Aubrey voters see charter on ballot
By Basil Gist
Residents of Aubrey will be able to vote on whether the city’s system of government shifts during the Nov. 8 election.
In light of the city’s growth, the City Council has opted to move from general law to home rule, should residents vote in favor.
“Most cities, after they reach a population of 5,000, do home rule because it allows you to have a voice in your local government,” City Administrator Charles Kreidler said. “There are still state laws that affect us, [but] it establishes your form of government and allows the city to conduct business under its own rules.”
Three main points of interest regarding the shift to home rule are powers it gives to citizens, specifically initiative, referendum and recall petitions, Kreidler explained.
Aubrey Mayor Chris Rich detailed these in an email: initiative petitions allow a group of citizens to propose a new idea that hasn’t been previously discussed; referendum petitions allow a group to reverse an action that’s already been proposed; and recall petitions ask the council to call an election to remove a sitting elected official.
“Our council, from day one, has pushed transparency and citizen involvement,” Rich said. “This move from a general law city to a home rule city is the best way to give our citizens the most say.”
The fourth aspect both spoke on was an adjustment on the elected official’s side. This is split into term limits and term length.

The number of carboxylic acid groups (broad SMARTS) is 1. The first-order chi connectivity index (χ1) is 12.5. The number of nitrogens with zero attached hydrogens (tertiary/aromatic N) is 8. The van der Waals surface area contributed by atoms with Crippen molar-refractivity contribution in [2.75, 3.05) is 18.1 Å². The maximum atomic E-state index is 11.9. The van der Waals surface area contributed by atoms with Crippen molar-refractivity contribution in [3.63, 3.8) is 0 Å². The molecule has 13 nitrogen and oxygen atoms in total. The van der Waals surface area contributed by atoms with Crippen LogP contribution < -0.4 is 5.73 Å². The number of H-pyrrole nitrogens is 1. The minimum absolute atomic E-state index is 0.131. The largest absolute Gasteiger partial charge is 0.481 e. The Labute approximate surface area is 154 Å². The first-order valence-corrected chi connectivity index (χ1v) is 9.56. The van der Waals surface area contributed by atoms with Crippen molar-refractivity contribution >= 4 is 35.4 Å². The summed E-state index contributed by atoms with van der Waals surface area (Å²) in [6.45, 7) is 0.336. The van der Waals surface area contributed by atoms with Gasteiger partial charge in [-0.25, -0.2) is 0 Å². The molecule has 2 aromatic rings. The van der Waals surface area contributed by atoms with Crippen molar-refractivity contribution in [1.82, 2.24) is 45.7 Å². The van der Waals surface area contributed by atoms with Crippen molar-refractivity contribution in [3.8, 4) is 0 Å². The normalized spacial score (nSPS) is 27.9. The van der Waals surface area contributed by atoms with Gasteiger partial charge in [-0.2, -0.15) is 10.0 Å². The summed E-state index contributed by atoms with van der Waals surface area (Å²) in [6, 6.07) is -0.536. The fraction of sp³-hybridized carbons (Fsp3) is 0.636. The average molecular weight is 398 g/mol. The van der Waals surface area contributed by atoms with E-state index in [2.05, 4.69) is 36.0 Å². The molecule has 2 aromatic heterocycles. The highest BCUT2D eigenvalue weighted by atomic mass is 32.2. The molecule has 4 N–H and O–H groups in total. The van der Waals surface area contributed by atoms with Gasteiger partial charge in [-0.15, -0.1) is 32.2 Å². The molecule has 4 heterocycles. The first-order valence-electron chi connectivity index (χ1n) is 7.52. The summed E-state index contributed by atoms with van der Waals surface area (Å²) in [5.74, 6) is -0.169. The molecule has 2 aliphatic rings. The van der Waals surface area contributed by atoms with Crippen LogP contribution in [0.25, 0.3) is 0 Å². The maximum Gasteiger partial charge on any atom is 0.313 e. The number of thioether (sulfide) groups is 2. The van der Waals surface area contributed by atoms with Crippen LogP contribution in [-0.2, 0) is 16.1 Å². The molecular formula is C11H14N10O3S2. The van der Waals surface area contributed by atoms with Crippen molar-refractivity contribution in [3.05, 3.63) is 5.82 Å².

“As we get larger and larger, we’ll have more people that want to take part in their civic duties,” Kreidler said. “This charter commission spent almost an entire meeting trying to determine what was best for our city when it comes to term limits.”
The mayor expounded on the value of longer terms, especially in reference to one having a limited number of them.
“Currently all elected officials in Aubrey serve two-year terms,” Rich said. “Newly elected officials spend a lot of time completing required courses and getting up to speed. It almost requires two terms to assess what’s needed and push your goals into effective change.”
Longer terms will allow those elected the time to acclimate.
“Moving to three-year terms allows council members time to get up to speed and have time to put things in motion to accomplish the goals and ideas that made them want to serve,” Rich said.
Early voting began on Monday and will last through Nov. 4 with the general election Nov. 8. For early voters in Aubrey, polling will be at the Aubrey Area Library, 266 Countryside Drive. For more information on polling locations on election day, visit votedenton.gov
“For a while now, we’ve been looking at best practices of what municipalities should be doing, part of that is becoming a home rule city,” Kreidler said. “This is part of the overall push for us to do business better, to be more efficient, … to make sure we’re doing everything we can to keep taxes low and provide the services we need to provide for the citizens.”